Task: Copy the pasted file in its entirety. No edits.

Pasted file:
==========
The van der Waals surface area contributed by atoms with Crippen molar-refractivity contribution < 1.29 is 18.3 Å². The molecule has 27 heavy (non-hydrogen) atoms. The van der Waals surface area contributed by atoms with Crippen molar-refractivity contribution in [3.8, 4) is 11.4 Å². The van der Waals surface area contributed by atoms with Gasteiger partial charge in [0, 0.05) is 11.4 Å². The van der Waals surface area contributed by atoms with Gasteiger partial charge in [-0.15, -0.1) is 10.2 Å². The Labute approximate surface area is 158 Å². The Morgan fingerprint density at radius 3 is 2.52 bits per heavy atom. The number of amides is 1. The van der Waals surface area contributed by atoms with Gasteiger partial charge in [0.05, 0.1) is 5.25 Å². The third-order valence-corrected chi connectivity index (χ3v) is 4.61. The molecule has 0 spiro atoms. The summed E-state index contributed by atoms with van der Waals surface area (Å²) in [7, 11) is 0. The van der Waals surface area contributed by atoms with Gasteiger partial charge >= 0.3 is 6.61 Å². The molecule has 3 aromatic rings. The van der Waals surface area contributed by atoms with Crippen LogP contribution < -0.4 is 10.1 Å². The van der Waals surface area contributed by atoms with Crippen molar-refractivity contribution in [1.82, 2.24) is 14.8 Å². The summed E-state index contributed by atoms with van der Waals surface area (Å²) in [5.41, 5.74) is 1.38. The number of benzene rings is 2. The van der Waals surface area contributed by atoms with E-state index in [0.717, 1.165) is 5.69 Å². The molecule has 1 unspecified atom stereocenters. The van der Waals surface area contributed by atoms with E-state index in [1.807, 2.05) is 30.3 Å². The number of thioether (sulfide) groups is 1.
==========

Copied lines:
The van der Waals surface area contributed by atoms with Crippen molar-refractivity contribution < 1.29 is 18.3 Å². The molecule has 27 heavy (non-hydrogen) atoms. The van der Waals surface area contributed by atoms with Crippen molar-refractivity contribution in [3.8, 4) is 11.4 Å². The van der Waals surface area contributed by atoms with Gasteiger partial charge in [0, 0.05) is 11.4 Å². The van der Waals surface area contributed by atoms with Gasteiger partial charge in [-0.15, -0.1) is 10.2 Å². The Labute approximate surface area is 158 Å². The Morgan fingerprint density at radius 3 is 2.52 bits per heavy atom. The number of amides is 1. The van der Waals surface area contributed by atoms with Gasteiger partial charge in [0.05, 0.1) is 5.25 Å². The third-order valence-corrected chi connectivity index (χ3v) is 4.61. The molecule has 0 spiro atoms. The summed E-state index contributed by atoms with van der Waals surface area (Å²) in [7, 11) is 0. The van der Waals surface area contributed by atoms with Gasteiger partial charge >= 0.3 is 6.61 Å². The molecule has 3 aromatic rings. The van der Waals surface area contributed by atoms with Crippen LogP contribution < -0.4 is 10.1 Å². The van der Waals surface area contributed by atoms with Crippen molar-refractivity contribution in [1.82, 2.24) is 14.8 Å². The summed E-state index contributed by atoms with van der Waals surface area (Å²) in [5.41, 5.74) is 1.38. The number of benzene rings is 2. The van der Waals surface area contributed by atoms with E-state index in [0.717, 1.165) is 5.69 Å². The molecule has 1 unspecified atom stereocenters. The van der Waals surface area contributed by atoms with E-state index in [1.807, 2.05) is 30.3 Å². The number of thioether (sulfide) groups is 1.